As bad as the Chiefs were at wide receiver this season, Donnie Avery barely saw any playing time, playing just 233 snaps and grading out below average. There’s a reason for that, as he was horrible in 2012 and 2013 both as a starter. He graded out as Pro Football Focus’ 100th ranked wide receiver out of 105 eligible in 2012 back when he was with the Colts and 105th out of 111 eligible in 2013 in his first season with the Chiefs. The Chiefs weirdly gave him a 3-year, 8.55 million dollar deal two off-seasons ago even though he was horrible in 2012, but they can get out of his non-guaranteed 3.4 million dollar salary for 2015 by cutting him this off-season and they would save that entire amount on the cap. This won’t be a tough decision for them.
MLB Joe Mays
As I mentioned earlier, the Chiefs had serious issues at middle linebacker this season. In spite of that, Joe Mays only played 122 snaps and couldn’t crack the starting lineup. The career journeyman is going into his age 30 season and isn’t worth his non-guaranteed 2.7 million dollar salary for 2015. The cap strapped Chiefs will save that entire amount on the cap immediately by letting him go this off-season, so it’s a no brainer.
S Eric Berry
Eric Berry is a solid starter when healthy, but he’s not healthy right now and not in terms of injuries. Berry is battling lymphoma, which he was diagnosed with late in the season. His career is very much in doubt and, as sad it is, the Chiefs will have to operate this off-season as if Berry won’t be able to play in 2015. That means cutting Berry to get out of his 5.455 million dollar non-guaranteed salary. The Chiefs can save that entire amount on the cap by letting him go. They can still bring him back on a minimum deal to keep him around, but it’s financially irresponsible to keep him on his current salary when they’re already backed up against the cap and need to bring back Justin Houston and Rodney Hudson.
WR Dwayne Bowe
From 2007-2012, Dwayne Bowe caught 415 passes for 5728 yards and 39 touchdowns in 88 games in his career, despite playing with the likes of Brodie Croyle, Damon Huard, Tyler Thigpen, Matt Cassel, Tyler Palko, Kyle Orton, and Brady Quinn at quarterback. Alex Smith over the past two seasons has been easily the best quarterback he’s had in his career, but Bowe has put up 57/673/5 and 60/754/0 slash lines in 2013 and 2014 respectively, since the Chiefs signed him to a 5-year, 56 million dollar deal. Fortunately for the Chiefs, Bowe was suspended 1 game for a marijuana arrest in 2014, which voided any guaranteed money he had for 2015. The Chiefs can save 11 million in cash and 5 million in cap space by letting Bowe go now and he’d be off their cap completely for 2016. As bad as the situation is at wide receiver, the Chiefs need the financial flexibility that cutting Bowe would help give them.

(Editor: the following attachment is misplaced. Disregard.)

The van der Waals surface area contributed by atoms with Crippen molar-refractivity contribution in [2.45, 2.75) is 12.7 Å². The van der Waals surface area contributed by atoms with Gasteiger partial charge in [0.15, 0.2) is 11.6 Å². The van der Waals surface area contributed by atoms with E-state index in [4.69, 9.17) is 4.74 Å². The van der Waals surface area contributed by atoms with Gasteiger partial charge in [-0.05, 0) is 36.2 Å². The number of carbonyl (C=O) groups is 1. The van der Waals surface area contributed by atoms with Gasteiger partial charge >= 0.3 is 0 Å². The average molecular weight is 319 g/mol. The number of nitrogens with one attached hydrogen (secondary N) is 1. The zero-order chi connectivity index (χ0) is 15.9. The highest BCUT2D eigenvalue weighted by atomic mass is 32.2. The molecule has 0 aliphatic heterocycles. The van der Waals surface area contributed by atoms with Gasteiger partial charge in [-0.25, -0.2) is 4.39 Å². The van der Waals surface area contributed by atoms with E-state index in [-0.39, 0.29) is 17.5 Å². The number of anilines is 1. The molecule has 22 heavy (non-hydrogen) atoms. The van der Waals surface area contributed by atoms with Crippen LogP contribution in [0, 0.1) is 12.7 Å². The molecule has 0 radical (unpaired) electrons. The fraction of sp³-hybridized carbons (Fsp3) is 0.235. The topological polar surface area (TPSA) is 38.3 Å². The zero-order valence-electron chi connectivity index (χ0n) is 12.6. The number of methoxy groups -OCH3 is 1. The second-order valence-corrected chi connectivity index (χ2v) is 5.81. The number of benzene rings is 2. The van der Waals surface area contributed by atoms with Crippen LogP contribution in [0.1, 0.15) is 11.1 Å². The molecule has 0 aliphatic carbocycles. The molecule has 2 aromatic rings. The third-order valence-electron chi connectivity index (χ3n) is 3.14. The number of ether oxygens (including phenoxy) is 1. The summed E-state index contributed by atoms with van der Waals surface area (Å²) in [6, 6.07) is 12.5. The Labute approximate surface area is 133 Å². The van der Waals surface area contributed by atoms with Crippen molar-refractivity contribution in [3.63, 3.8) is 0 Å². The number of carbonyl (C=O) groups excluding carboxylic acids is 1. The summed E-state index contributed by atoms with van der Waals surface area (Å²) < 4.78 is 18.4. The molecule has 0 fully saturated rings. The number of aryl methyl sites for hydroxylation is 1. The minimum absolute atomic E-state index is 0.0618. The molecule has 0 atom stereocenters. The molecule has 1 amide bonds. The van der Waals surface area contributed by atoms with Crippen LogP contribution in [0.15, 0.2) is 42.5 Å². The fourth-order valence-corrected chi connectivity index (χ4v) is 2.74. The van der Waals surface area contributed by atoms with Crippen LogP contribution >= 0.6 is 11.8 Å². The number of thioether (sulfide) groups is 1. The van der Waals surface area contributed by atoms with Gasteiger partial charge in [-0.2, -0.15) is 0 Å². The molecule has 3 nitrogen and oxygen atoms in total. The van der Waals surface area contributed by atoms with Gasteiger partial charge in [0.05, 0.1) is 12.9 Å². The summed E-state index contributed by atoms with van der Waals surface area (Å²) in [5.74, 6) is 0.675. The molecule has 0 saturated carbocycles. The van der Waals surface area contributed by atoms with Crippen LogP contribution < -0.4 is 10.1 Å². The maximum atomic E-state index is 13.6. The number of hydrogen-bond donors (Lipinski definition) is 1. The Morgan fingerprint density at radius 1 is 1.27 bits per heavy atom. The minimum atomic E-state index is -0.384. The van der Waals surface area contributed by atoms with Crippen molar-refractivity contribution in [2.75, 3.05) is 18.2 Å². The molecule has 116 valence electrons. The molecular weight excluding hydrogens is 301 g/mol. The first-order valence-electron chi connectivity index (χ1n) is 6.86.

TE Anthony Fasano
Anthony Fasano played 678 snaps in 2014 for the Chiefs at tight end, but he struggled mightily, grading out 61st out of 67 eligible. Meanwhile, Travis Kelce was Pro Football Focus’ 4th ranked tight end on 688 snaps. The Chiefs should give Kelce, a 2013 3rd round pick, a bigger role in his 3rd year in the league in 2015 at the expense of Fasano. Fasano is going into his age 31 season and isn’t worth his non-guaranteed 3.1 million dollar salary for 2015. The Chiefs would save 1.959 million on the cap immediately by cutting him.
OLB Tamba Hali
Tamba Hali has graded out above average in every season since 2009, since switching to 3-4 outside linebacker, but he still might not be back in 2015. Hali was Pro Football Focus’ 13th ranked 3-4 outside linebacker in 2014, which is good, but it’s the 2nd worst he’s ranked out over the past 6 seasons, which concerning considering he’s going into his age 32 season. The Chiefs can save 9 million in cash and on the cap by letting him go this off-season and they have a readymade internal replacement in Dee Ford, their 2014 1st round pick, who was drafted with this exact situation in mind. That 9 million in cap space will go a long way towards keeping Justin Houston around for the future and he’s the younger and better player.
DE Mike DeVito
From 2010-2013, Mike DeVito was one of just two 3-4 defensive ends to grade out in the top-10 at that position on Pro Football Focus in every season and he did it despite playing about half the snaps in all 4 of those seasons. He doesn’t get much pass rush, but he graded out 2nd, 5th, 7th, and 4th in run stopping grade in 2010, 2011, 2012, and 2013 respectively. However, DeVito missed all of 2014 with a torn Achilles (except 28 snaps in the opener) and the Chiefs essentially replaced him by giving Allen Bailey a long-term extension this season. The Chiefs now have Bailey and Vance Walker with long-term deals at the 3-4 defensive end position, along with DeVito. Given their cap situation and their need to re-sign Houston and Hudson, they might not want to give DeVito his non-guaranteed 4 million dollar salary. As good as he is at what he does, he’s a two-down player coming off of a significant injury going into his age 31 season. The Chiefs would save the full 4 million on the cap immediately by cutting him this off-season.